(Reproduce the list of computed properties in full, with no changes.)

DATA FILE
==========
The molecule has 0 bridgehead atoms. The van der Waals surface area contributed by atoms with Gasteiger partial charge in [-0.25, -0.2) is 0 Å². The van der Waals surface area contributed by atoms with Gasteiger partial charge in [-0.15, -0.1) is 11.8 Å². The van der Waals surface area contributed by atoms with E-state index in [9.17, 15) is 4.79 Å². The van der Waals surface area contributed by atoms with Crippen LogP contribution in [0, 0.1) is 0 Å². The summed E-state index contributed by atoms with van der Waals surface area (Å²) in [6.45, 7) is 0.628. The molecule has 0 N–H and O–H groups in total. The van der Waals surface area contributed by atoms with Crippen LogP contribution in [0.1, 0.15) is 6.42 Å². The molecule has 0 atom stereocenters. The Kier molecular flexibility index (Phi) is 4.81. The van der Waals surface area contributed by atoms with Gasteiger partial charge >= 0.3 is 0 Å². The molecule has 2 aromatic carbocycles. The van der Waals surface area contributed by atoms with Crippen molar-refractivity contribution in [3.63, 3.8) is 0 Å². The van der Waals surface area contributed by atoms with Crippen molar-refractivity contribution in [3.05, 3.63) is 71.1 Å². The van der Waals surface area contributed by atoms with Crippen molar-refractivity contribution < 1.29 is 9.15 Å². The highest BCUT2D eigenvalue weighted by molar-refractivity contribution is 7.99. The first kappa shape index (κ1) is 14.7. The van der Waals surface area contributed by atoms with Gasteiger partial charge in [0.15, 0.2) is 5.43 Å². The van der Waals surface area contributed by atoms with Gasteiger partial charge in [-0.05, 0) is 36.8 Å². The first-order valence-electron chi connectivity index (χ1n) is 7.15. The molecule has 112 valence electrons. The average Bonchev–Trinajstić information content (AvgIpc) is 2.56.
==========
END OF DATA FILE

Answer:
The molecule has 0 bridgehead atoms. The van der Waals surface area contributed by atoms with Gasteiger partial charge in [-0.25, -0.2) is 0 Å². The van der Waals surface area contributed by atoms with Gasteiger partial charge in [-0.15, -0.1) is 11.8 Å². The van der Waals surface area contributed by atoms with E-state index in [9.17, 15) is 4.79 Å². The van der Waals surface area contributed by atoms with Crippen LogP contribution in [0, 0.1) is 0 Å². The summed E-state index contributed by atoms with van der Waals surface area (Å²) in [6.45, 7) is 0.628. The molecule has 0 N–H and O–H groups in total. The van der Waals surface area contributed by atoms with Crippen LogP contribution in [0.1, 0.15) is 6.42 Å². The molecule has 0 atom stereocenters. The Kier molecular flexibility index (Phi) is 4.81. The van der Waals surface area contributed by atoms with Gasteiger partial charge >= 0.3 is 0 Å². The molecule has 2 aromatic carbocycles. The van der Waals surface area contributed by atoms with Crippen molar-refractivity contribution in [3.63, 3.8) is 0 Å². The van der Waals surface area contributed by atoms with Crippen molar-refractivity contribution in [3.05, 3.63) is 71.1 Å². The van der Waals surface area contributed by atoms with Crippen molar-refractivity contribution < 1.29 is 9.15 Å². The highest BCUT2D eigenvalue weighted by molar-refractivity contribution is 7.99. The first kappa shape index (κ1) is 14.7. The van der Waals surface area contributed by atoms with Gasteiger partial charge in [0.15, 0.2) is 5.43 Å². The van der Waals surface area contributed by atoms with Gasteiger partial charge in [-0.05, 0) is 36.8 Å². The first-order valence-electron chi connectivity index (χ1n) is 7.15. The molecule has 112 valence electrons. The average Bonchev–Trinajstić information content (AvgIpc) is 2.56.